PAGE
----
We don't really talk about loneliness in this country. Usually we're kidding when we are: making fun of cat ladies and "Oh no I'm going to die alone LOL." Even for introverts, the desire for companionship is so fundamental to what it is to be human that being denied companionship can often be lethal. Suicide is the tenth largest cause of death in America--it's right up there with cancer and heart disease. Even amongst people who can both articulate their feelings and are willing to do so, they're far more likely to say they are "sad," "bored," or "depressed" than to say that they are lonely, or lacking in human companionship. Some turn inwards toward depression (self-directed hate), some turn outwards. We always talk about lone wolf mass shooters. They're "lone." I don't feel bad for them, but I wonder about the power of the sickness that is loneliness, not feeling part of a community, or not feeling validated.
Last week I was at a speakeasy (#DCLife again) with some friends and one lamented that he wanted to move into a commune in the woods and just not deal with anything. Easy to feel that way when the news is pretty stressful, but we were also talking about how the very structure of life--at least here and now in America--is isolating, overly focused on work, overly focused on nuclear families. In this scifi thing I'm writing, there's this character from a planet that has been destroyed that is often described as a utopia. People sitting on porches calling out to each other, a town where everyone knows your name. One thing I based it off of (here's a knife in your heart) was something one of my Arabic teachers told me about her childhood growing up in Damascus: a large house that is more like a compound, shaped like a square with a courtyard in the center, the whole extended family living in the same house so closely that the cousins are like brothers. So . . . not sure what it says about me that I had this planet destroyed.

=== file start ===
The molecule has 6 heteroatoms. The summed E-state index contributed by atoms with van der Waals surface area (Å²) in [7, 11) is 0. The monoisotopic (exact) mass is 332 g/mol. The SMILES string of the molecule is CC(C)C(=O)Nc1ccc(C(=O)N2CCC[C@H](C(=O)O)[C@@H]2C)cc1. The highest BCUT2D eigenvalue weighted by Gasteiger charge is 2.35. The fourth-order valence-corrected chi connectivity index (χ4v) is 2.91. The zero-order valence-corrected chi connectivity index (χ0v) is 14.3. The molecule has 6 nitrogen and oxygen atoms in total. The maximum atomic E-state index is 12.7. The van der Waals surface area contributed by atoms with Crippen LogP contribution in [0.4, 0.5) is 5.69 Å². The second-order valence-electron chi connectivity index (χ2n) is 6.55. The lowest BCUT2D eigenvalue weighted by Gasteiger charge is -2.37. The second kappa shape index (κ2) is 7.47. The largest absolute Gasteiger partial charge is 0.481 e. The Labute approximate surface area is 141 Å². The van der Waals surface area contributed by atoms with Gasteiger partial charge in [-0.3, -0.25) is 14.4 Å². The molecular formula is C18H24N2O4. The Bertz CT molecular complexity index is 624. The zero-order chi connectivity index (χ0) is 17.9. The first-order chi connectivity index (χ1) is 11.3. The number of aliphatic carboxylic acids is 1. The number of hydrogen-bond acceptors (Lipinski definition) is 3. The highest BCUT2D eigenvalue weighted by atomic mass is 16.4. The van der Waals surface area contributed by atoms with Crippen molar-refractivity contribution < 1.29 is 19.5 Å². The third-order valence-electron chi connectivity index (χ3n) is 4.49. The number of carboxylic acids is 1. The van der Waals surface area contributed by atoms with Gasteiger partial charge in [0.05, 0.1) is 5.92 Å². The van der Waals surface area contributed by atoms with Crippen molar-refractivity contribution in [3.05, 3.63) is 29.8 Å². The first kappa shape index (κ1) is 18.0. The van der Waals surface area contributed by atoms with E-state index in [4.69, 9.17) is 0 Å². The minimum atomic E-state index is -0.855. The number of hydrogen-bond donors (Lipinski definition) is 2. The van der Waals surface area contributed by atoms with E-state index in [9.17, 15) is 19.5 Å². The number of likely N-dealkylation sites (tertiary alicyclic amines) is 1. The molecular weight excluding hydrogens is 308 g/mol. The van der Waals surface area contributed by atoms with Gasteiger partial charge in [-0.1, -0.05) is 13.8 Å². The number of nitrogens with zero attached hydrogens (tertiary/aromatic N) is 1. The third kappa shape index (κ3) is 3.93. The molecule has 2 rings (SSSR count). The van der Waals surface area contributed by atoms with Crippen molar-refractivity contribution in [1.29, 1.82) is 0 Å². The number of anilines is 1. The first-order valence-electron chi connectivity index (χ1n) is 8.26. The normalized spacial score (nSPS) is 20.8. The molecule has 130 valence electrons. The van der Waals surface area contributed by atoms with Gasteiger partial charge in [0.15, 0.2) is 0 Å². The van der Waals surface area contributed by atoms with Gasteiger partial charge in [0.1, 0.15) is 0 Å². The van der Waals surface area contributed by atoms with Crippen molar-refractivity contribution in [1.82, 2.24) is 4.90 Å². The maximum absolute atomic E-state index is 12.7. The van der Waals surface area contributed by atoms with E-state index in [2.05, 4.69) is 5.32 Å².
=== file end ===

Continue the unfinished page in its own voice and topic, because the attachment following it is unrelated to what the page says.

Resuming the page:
When I'm rubbing elbows with writer types at conferences and the like, sometimes the breakdown feels like 80% "full time writers" and 20% "other." The full-time writers include no one who writes full time (as only the James Pattersons and Stephen Kings of the world actually sell enough to do this.) More likely, these are typically MFA or PhD students; people who teach creative writing full time or part time as adjuncts; people who work in publishing in one form or another; or people who are writers but are more or less subsidized by family wealth. The 20% "other"--of which I am a part of--is a motley crew--some are people who hate their "day jobs" and are just doing them to pay their bills, some are people who have a career that they like or love but who also write. I'm in this last category.